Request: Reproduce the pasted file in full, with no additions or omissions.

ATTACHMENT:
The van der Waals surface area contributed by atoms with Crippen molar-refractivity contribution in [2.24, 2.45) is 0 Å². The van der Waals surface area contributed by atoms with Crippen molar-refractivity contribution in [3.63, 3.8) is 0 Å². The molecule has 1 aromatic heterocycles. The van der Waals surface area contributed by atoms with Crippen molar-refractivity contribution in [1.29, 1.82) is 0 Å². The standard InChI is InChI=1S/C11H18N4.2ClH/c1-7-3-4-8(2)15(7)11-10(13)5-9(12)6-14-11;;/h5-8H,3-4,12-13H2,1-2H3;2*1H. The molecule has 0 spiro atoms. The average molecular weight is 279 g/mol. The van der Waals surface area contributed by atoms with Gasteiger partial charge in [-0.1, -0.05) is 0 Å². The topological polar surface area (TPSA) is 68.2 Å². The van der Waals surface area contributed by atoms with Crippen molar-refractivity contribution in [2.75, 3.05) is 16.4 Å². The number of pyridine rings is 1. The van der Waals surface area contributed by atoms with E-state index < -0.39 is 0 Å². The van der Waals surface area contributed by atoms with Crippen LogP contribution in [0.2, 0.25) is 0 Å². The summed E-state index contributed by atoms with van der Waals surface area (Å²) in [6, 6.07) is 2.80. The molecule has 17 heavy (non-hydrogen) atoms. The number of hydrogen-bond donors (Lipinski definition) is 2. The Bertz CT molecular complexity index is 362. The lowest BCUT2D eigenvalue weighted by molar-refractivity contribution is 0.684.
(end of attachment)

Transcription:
The van der Waals surface area contributed by atoms with Crippen molar-refractivity contribution in [2.24, 2.45) is 0 Å². The van der Waals surface area contributed by atoms with Crippen molar-refractivity contribution in [3.63, 3.8) is 0 Å². The molecule has 1 aromatic heterocycles. The van der Waals surface area contributed by atoms with Crippen molar-refractivity contribution in [1.29, 1.82) is 0 Å². The standard InChI is InChI=1S/C11H18N4.2ClH/c1-7-3-4-8(2)15(7)11-10(13)5-9(12)6-14-11;;/h5-8H,3-4,12-13H2,1-2H3;2*1H. The molecule has 0 spiro atoms. The average molecular weight is 279 g/mol. The van der Waals surface area contributed by atoms with Gasteiger partial charge in [-0.1, -0.05) is 0 Å². The topological polar surface area (TPSA) is 68.2 Å². The van der Waals surface area contributed by atoms with Crippen molar-refractivity contribution in [2.75, 3.05) is 16.4 Å². The number of pyridine rings is 1. The van der Waals surface area contributed by atoms with E-state index < -0.39 is 0 Å². The van der Waals surface area contributed by atoms with Crippen LogP contribution in [0.2, 0.25) is 0 Å². The summed E-state index contributed by atoms with van der Waals surface area (Å²) in [6, 6.07) is 2.80. The molecule has 17 heavy (non-hydrogen) atoms. The number of hydrogen-bond donors (Lipinski definition) is 2. The Bertz CT molecular complexity index is 362. The lowest BCUT2D eigenvalue weighted by molar-refractivity contribution is 0.684.